Alternative Strategies for Pain Management
That experience led her to look for another way to help cancer patients fight pain and related symptoms.
Kwekkeboom's observations about undertreating pain have been borne out. A recent study by the Harvard School of Public Health found that, in a survey of 40 metropolitan hospitals, one-third of patients did not feel their pain was well controlled.
Several non-drug strategies fall within the scope of nursing practice. Kwekkeboom is focusing on cognitive and behavioral (mind-body) strategies, including mental imagery, relaxation, and distraction techniques.
Kwekkeboom did an earlier feasibility study to see if adult cancer patients of all ages would actually participate in a research study using relaxation and guided imagery techniques delivered on an MP3 player and used independently at home.
While there was no significant difference between symptom ratings at the beginning of the study and two weeks later, Kwekkeboom was encouraged that when patients used one of the non-drug strategies, their symptoms improved in the period immediately after. The alternative strategies helped, but temporarily.
She is particularly interested in symptom clusters that appear to accompany the toxic chemotherapies or radiation given to advanced cancer patients. Cancer researchers are finding that certain symptoms tend to "cluster," occurring at the same time. The combination of pain, fatigue and disruptions in normal sleep is one such symptom cluster.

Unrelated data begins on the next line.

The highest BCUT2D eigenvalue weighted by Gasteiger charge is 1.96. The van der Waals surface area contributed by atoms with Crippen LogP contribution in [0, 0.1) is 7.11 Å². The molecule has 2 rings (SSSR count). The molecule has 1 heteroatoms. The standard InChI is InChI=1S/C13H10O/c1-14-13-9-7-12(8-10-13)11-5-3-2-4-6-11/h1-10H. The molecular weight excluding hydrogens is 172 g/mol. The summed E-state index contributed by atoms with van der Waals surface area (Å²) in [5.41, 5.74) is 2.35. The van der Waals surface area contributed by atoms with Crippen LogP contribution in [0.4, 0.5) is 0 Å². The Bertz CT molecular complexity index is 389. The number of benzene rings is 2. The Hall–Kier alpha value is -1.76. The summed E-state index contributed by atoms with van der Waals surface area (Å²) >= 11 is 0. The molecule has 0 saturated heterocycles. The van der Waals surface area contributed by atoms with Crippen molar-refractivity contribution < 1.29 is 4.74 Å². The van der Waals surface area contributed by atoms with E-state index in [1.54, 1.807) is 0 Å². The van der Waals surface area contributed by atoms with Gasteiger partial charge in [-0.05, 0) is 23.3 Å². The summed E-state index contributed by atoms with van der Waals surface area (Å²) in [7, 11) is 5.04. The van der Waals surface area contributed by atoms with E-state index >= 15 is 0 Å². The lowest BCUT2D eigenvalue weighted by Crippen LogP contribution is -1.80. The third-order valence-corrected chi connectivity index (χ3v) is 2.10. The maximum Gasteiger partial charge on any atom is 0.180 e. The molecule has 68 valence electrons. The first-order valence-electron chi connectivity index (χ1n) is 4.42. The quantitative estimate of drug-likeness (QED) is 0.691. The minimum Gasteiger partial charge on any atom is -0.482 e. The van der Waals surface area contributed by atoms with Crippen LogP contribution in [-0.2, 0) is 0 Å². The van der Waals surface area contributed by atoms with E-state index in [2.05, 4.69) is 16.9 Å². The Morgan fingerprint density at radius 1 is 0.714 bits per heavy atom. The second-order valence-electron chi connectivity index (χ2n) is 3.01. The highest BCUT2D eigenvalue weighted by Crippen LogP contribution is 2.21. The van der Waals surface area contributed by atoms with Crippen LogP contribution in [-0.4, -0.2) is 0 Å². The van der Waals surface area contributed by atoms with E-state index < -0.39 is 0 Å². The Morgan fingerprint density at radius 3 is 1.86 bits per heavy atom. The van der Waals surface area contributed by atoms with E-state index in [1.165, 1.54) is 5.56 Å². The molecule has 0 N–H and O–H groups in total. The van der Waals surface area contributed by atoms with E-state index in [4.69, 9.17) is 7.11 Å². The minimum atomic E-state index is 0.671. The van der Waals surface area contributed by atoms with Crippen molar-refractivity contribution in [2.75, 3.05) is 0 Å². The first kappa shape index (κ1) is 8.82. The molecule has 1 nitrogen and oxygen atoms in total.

Kwekkeboom's new study will involve 104 patients who have advanced lung, colorectal, prostate, or GYN cancer that is either recurring or progressing despite treatment. The patients will be divided into two groups–those who get the treatment right away, and others who record their symptoms for two weeks and then are offered the treatment.
One reason these alternative symptom management strategies are effective, Kwekkeboom says, is that there's more to symptoms like pain than just a physical sensation, they also have mental and emotional components.
"These kinds of strategies do a good job at treating symptoms in ways that medications alone cannot," Kwekkeboom explains.
Kwekkeboom says that at the end of the study, she will study patient responses to each type of non-drug strategy to further understand how the strategies work and for whom.
"My ultimate goal is to equip practicing nurses with a theoretical basis to match individual patients with the most appropriate strategies. I want to give nurses a set of questions that they can ask a patient and then use the patient's answers to determine what kind of treatment is going to work best for their patient."
Date Published: 08/17/2009